Employers’ demand for green jobs in the US is far more than the available labor force, a new report from LinkedIn has revealed.

The company’s data reveals the number of green jobs has increased by 237 percent over the last five years.

This is compared to a 19 percent rise in oil and gas jobs over the same period.


The report says: “At this pace, we are predicting that the renewables and environment sector will outnumber oil & gas in total jobs on our platform by 2023.”

It reveals there has been a steady rise in the demand for job postings requiring “green skills” like “ecosystem management,” “environmental policy,” and “pollution prevention.”

Sustainable fashion is the fastest-growing sector in the world.

However, the data also reveals a massive problem – green jobs make up 10 percent of hiring in 2021, compared to 50 percent for non-green jobs.

The report says: “We are nowhere close to having sufficient green talent, green skills or green jobs to deliver the green transition.

The good news for applicants is that they should be able to get a job, but businesses looking for staff will find it tough to get enough people.

Demand for green job skills rose by eight percent between 2016 and 2021, but the supply of skills was only up by six percent.

LinkedIn found: “Without faster growth in the number of people bringing green skills to the jobs that require them, we are not going to have sufficient human capital to meet our climate targets.”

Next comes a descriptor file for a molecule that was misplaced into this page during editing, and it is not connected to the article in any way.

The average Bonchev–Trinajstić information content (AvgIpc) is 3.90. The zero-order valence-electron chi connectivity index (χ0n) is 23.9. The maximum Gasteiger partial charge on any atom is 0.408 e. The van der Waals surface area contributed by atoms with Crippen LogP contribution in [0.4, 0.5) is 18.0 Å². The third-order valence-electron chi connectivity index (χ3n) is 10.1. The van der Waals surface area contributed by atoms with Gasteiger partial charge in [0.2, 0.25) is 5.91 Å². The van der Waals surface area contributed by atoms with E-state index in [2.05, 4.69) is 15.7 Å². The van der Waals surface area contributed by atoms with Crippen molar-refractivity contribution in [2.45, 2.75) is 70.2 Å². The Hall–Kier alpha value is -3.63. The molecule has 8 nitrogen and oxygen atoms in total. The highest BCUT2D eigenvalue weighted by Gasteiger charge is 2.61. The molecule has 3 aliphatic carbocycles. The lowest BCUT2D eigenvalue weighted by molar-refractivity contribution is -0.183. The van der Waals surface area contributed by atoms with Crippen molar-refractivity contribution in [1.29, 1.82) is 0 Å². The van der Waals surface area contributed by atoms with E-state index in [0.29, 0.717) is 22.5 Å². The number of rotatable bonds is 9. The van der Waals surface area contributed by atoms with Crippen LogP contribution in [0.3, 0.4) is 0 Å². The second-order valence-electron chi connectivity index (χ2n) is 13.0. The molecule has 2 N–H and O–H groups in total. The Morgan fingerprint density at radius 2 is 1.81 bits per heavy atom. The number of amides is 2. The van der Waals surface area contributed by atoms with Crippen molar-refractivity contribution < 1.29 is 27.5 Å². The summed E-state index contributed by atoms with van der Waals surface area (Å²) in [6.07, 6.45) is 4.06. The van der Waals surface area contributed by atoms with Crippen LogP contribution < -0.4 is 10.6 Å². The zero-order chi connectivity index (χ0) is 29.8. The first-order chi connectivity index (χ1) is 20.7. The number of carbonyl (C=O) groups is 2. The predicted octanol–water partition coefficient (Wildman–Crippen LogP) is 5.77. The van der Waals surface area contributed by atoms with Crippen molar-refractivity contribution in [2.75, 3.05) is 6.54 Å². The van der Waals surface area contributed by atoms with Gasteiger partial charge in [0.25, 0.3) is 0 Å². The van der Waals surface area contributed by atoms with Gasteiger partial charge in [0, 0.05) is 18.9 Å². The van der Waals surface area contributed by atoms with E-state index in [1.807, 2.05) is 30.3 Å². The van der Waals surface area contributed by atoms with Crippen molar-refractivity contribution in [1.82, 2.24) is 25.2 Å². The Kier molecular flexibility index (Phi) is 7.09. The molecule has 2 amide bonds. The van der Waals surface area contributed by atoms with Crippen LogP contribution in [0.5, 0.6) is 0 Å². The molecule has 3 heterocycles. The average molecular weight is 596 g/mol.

LinkedIn’s figures come from hiring and job positing data on the website and finds certain jobs were like to outgrow average hiring between 2019 and 2029.

It says demand for conservation scientists and green chemists was expected to be five percent above average employment rates; while environmental scientist and hazardous material removal jobs were expected to grow eight percent faster than the average average — and solar photovoltaic installers at 50 percent faster.

LinkedIn also noted the demand for job skills like sustainable fashion, oil spill response, ecosystem management and proficiency in solar systems all grew by more than 50 percent between 2016 and 2021.

One role to grow hugely in demand was that of the turbine technician – which has increased by 90 percent.

Another was solar consultants, up by 60 percent.

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